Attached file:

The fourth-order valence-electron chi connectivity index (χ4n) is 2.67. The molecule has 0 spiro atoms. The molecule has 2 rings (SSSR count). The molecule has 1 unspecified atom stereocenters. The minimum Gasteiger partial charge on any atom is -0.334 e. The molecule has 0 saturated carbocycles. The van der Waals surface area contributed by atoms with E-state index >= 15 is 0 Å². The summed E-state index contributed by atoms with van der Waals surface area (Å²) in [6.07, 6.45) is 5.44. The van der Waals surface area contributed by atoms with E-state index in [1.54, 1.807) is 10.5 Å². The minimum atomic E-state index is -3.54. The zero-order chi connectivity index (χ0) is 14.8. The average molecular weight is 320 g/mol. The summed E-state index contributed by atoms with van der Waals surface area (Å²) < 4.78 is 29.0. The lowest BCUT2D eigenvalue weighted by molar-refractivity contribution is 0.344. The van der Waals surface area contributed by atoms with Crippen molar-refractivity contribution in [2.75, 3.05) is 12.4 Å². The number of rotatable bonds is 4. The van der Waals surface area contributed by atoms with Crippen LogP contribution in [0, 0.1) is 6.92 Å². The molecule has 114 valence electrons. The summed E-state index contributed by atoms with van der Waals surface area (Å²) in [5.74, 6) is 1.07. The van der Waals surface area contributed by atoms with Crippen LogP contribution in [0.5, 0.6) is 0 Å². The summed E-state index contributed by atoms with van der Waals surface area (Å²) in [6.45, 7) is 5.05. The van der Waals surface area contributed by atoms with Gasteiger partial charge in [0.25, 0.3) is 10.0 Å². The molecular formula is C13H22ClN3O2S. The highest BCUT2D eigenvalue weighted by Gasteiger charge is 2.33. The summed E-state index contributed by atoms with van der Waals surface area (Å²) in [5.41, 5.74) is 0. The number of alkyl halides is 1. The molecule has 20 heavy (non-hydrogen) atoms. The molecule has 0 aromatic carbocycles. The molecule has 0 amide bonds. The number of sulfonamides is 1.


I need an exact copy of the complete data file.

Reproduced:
The fourth-order valence-electron chi connectivity index (χ4n) is 2.67. The molecule has 0 spiro atoms. The molecule has 2 rings (SSSR count). The molecule has 1 unspecified atom stereocenters. The minimum Gasteiger partial charge on any atom is -0.334 e. The molecule has 0 saturated carbocycles. The van der Waals surface area contributed by atoms with E-state index >= 15 is 0 Å². The summed E-state index contributed by atoms with van der Waals surface area (Å²) in [6.07, 6.45) is 5.44. The van der Waals surface area contributed by atoms with E-state index in [1.54, 1.807) is 10.5 Å². The minimum atomic E-state index is -3.54. The zero-order chi connectivity index (χ0) is 14.8. The average molecular weight is 320 g/mol. The summed E-state index contributed by atoms with van der Waals surface area (Å²) < 4.78 is 29.0. The lowest BCUT2D eigenvalue weighted by molar-refractivity contribution is 0.344. The van der Waals surface area contributed by atoms with Crippen molar-refractivity contribution in [2.75, 3.05) is 12.4 Å². The number of rotatable bonds is 4. The van der Waals surface area contributed by atoms with Crippen LogP contribution in [0, 0.1) is 6.92 Å². The molecule has 114 valence electrons. The summed E-state index contributed by atoms with van der Waals surface area (Å²) in [5.74, 6) is 1.07. The van der Waals surface area contributed by atoms with Crippen LogP contribution in [0.5, 0.6) is 0 Å². The summed E-state index contributed by atoms with van der Waals surface area (Å²) in [6.45, 7) is 5.05. The van der Waals surface area contributed by atoms with Gasteiger partial charge in [0.25, 0.3) is 10.0 Å². The molecular formula is C13H22ClN3O2S. The highest BCUT2D eigenvalue weighted by Gasteiger charge is 2.33. The summed E-state index contributed by atoms with van der Waals surface area (Å²) in [5.41, 5.74) is 0. The number of alkyl halides is 1. The molecule has 20 heavy (non-hydrogen) atoms. The molecule has 0 aromatic carbocycles. The molecule has 0 amide bonds. The number of sulfonamides is 1.